Department of Chemical Engineering
Massachusetts Institute of Technology
77 Massachusetts Ave.
Cambridge, MA 02139 USA
Phone: (617) 258-8037
M.S. Chemical Engineering Practice
Massachusetts Institute of Technology (2011)
B.S. Chemical Engineering
University of California, Berkeley (2008)
Strategies for the Improvement of D-Glucaric Acid Production in E. coli
D-glucaric acid is a naturally occurring compound which has been explored for a myriad of potential uses, including biopolymer production and cancer treatment.
Several additional uses for D-glucaric acid were identified in 2004, when the U.S. Department of Energy named the compound as a “top value-added chemical from biomass”
(Werpy and Petersen, 2004). In the Prather Lab, we have constructed a biosynthetic route to produce D-glucaric acid from glucose in E. coli consisting of three heterologous
enzymes (Figure, below), yielding D-glucaric acid titers of 1.17 g/L from a 10 g/L glucose feed (Moon et al., 2009). Analysis of the pathway revealed the second
heterologous enzyme in this pathway, myo-inositol oxygenase (MIOX), which catalyzes the conversion of myo-inositol to D-glucuronic acid, to be limiting. Soluble expression of MIOX
is also much lower than that of the other two heterologous enzymes. In addition, it was observed that the presence of myo-inositol, the substrate for MIOX, to the culture medium resulted
in significantly higher MIOX activity.
My research focuses on the development and application of strategies towards the improvement D-glucaric acid production in E. coli. These strategies may be classified broadly into two groups:
- Metabolic Engineering
The field of metabolic engineering focuses on improving the titers, productivity, and/or selectivity of a product of interest via control of cellular metabolism
and heterologous pathway flux. A wide variety of strategies are employed to maximize flux through a desired pathway while minimizing the burden imposed by expression of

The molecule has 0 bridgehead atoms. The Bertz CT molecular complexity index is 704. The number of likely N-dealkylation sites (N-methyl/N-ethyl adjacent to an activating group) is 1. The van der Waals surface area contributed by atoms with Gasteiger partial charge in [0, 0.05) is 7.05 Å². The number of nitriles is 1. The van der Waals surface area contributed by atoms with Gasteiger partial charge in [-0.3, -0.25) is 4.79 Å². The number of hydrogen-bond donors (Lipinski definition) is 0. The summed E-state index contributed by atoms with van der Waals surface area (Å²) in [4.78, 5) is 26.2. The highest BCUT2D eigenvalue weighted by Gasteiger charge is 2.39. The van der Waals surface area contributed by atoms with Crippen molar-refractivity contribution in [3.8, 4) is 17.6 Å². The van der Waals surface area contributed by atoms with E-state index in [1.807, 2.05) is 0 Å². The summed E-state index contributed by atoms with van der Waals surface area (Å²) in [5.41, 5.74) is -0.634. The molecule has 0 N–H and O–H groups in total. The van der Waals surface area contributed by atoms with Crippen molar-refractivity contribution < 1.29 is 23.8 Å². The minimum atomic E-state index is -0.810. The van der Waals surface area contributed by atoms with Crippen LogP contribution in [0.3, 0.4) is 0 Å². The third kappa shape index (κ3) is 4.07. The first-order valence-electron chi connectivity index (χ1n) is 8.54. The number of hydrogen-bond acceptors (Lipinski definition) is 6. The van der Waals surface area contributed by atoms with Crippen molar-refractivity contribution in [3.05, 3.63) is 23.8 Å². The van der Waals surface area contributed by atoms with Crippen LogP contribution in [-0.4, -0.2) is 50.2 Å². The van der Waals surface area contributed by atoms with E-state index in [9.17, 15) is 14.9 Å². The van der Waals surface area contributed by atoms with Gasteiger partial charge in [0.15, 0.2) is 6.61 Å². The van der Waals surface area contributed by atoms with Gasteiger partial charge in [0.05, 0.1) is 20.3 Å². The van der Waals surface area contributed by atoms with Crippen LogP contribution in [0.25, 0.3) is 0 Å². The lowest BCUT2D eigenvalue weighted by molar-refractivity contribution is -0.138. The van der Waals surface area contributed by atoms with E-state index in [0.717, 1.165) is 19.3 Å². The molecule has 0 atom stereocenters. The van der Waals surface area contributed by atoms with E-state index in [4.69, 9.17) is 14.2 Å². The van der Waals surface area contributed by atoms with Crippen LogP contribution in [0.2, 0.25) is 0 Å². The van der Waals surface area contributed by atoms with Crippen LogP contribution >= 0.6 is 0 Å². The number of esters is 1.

heterologous genes. Such strategies include deletion of off-pathway reactions which siphon flux away from the desired product, overexpression of pathway genes, protein
engineering for increased activity, and removal of regulatory mechanisms which may limit pathway flux. Given that MIOX
- Synthetic Biology
Moon, T.S., Yoon, S.H., Lanza, A.M., Roy-Mayhew, J.D., Prather, K.L.J. “Production of glucaric acid from a synthetic pathway in recombinant Escherichia coli.” Applied and Environmental Microbiology 75:589-595. (2009)
Moon, T.S., Dueber, J.E., Shiue, E., and Prather, K.L.J. “Use of modular, synthetic scaffolds for improved production of glucaric acid in engineering E. coli.” Metabolic Engineering 12(3);289-305. (2010)
Shiue, E. and Prather, K.L.J. “Synthetic biology devices as tools for metabolic engineering.” Biochemical Engineering Journal. 65:82-59. (2012)
Werpy, T. and Petersen, G. “Top Value Added Chemicals from Biomass, Volume I.” (2004)
Shiue, E. and Prather, K.L.J. “Improving D-glucaric acid production from myo-inositol in E. coli by increasing MIOX stability and myo-insotiol transport.” Metabolic Engineering. 22:22-31 (2014).
Shiue, E. and Prather, K.L.J. “Synthetic biology devices as tools for metabolic engineering.” Biochemical Engineering Journal. 65:82-89. (2012)
Moon, T.S., Dueber, J.E., Shiue, E., and Prather, K.L.J. “Use of modular, synthetic scaffolds for improved production of glucaric acid in engineered E. coli.” Metabolic Engineering. 12(3):298-305. (2010)